Dublin drug discovery and early drug development company Trino Therapeutics has raised more than €9m in Series A financing from new investors Fountain Healthcare and founding investor Wellcome Trust.
Other investors in Trino include Enterprise Ireland and Growcorp. Both the Wellcome Trust and Fountain Healthcare Partners will be represented on the board of directors.
The company, which works in the area of anti-inflammatory therapeutics, is developing PH46A, the lead candidate from a novel and proprietary class of drugs which was inspired by the indane scaffold molecule derived from a Taiwanese fern. PH46A is a potential first-in-class drug for the treatment of inflammatory bowel disease (IBD), which could be used in both ulcerative colitis (UC) and Crohn’s disease (CD).
Other molecules in Trino’s drug class show promise with broad anti-inflammatory activity that could be suitable for applications in dermatology, pulmonary and auto-immune disease and the company will work to develop these compounds internally and in partnership with major international research centres.
“Our commitment to Trino is a strong validation of the quality of the investment opportunity in Irish biomedical research, particularly in areas such as immunology and gastroenterology,” Dr Ena Prosser, Fountain Healthcare Partners, explained.
From leaf to lab
The company founded by pharmacologist Prof Neil Frankish and medicinal chemist Prof Helen Sheridan centred on their work on pharmaceutical-grade drugs based on the indane skeleton as derived from a Taiwanese fern, used historically in plant-based medicine.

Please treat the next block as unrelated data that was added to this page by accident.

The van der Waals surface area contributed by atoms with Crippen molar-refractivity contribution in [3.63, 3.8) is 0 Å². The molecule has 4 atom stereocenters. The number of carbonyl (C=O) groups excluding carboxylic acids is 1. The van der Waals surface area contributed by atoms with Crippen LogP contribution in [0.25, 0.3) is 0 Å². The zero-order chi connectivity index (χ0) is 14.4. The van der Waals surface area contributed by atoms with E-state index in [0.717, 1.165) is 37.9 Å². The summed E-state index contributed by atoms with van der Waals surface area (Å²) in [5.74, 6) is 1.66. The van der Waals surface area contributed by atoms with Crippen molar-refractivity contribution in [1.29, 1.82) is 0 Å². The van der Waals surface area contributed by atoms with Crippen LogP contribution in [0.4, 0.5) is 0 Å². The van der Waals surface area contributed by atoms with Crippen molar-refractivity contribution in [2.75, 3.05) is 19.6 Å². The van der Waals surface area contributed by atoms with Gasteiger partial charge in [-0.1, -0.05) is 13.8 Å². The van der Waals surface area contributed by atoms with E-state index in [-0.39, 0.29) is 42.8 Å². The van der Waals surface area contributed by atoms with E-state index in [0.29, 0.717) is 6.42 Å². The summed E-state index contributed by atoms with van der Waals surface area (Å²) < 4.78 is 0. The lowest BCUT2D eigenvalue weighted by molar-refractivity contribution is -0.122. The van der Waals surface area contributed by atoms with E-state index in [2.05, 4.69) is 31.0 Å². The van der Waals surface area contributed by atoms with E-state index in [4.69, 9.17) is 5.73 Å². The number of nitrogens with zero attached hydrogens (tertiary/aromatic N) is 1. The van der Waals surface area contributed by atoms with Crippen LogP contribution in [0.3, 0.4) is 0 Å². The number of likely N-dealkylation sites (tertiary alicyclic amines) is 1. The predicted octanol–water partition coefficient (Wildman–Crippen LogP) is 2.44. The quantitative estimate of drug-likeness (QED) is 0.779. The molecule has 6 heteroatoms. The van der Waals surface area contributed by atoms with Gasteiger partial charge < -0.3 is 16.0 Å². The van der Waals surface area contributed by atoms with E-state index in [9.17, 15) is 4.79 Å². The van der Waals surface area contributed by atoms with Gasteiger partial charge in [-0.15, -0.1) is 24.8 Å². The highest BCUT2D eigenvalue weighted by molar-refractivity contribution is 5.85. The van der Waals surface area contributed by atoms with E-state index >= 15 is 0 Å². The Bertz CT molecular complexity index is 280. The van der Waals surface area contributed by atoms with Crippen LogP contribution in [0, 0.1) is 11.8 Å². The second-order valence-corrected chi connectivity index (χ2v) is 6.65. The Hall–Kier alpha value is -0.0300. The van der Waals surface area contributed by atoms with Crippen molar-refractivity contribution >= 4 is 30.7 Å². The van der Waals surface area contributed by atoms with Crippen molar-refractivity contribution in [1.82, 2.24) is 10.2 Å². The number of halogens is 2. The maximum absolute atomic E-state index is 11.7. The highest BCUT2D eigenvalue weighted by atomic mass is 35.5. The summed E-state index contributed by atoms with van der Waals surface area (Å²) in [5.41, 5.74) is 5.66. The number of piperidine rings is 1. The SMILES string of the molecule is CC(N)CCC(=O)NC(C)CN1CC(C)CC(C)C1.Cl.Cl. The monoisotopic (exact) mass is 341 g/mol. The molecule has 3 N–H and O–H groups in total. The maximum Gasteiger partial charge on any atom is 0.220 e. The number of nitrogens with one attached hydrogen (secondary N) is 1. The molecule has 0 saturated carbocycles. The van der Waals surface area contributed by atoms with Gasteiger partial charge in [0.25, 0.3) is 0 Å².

“This significant investment validates our research, enabling us to expand the Trino team and develop our clinical partnerships so that we can investigate the effectiveness of our research where it is needed – in patients with inflammatory diseases and ineffective drugs,” Frankish said.
Initial funding of €2.2m from this syndicate was used to complete GMP manufacture and pre-clinical testing. The additional €7m investment will be used to bring the drug through formal First in Man testing in healthy volunteers, to identify the international clinical investigator network to run the patient studies and to complete initial Phase II testing of PH46A in mild to moderate ulcerative colitis.
“Current treatments for inflammatory bowel diseases often have significant side effects and patients are faced with tough decisions in how to manage their condition,” Dr Richard Seabrook, head of business development at the Wellcome Trust, explained.
“We are pleased to extend our successful partnership with Trino to support the development of PH46A as a potential new therapy for these debilitating disorders.”